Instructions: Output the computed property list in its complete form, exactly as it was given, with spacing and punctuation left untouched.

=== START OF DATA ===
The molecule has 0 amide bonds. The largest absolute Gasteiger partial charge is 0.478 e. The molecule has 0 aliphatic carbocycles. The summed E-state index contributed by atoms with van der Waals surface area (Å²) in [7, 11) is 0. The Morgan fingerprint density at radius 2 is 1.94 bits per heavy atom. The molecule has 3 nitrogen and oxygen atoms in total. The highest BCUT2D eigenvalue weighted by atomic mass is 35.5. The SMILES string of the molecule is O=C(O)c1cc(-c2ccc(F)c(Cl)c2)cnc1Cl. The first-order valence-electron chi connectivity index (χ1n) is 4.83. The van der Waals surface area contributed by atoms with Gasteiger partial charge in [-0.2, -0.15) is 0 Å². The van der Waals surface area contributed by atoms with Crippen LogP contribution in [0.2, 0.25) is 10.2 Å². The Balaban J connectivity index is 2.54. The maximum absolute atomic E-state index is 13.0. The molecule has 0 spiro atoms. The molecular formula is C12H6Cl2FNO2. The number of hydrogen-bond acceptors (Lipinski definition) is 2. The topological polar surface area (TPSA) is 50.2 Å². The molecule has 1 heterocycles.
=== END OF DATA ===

The molecule has 0 amide bonds. The largest absolute Gasteiger partial charge is 0.478 e. The molecule has 0 aliphatic carbocycles. The summed E-state index contributed by atoms with van der Waals surface area (Å²) in [7, 11) is 0. The Morgan fingerprint density at radius 2 is 1.94 bits per heavy atom. The molecule has 3 nitrogen and oxygen atoms in total. The highest BCUT2D eigenvalue weighted by atomic mass is 35.5. The SMILES string of the molecule is O=C(O)c1cc(-c2ccc(F)c(Cl)c2)cnc1Cl. The first-order valence-electron chi connectivity index (χ1n) is 4.83. The van der Waals surface area contributed by atoms with Gasteiger partial charge in [-0.2, -0.15) is 0 Å². The van der Waals surface area contributed by atoms with Crippen LogP contribution in [0.2, 0.25) is 10.2 Å². The Balaban J connectivity index is 2.54. The maximum absolute atomic E-state index is 13.0. The molecule has 0 spiro atoms. The molecular formula is C12H6Cl2FNO2. The number of hydrogen-bond acceptors (Lipinski definition) is 2. The topological polar surface area (TPSA) is 50.2 Å². The molecule has 1 heterocycles.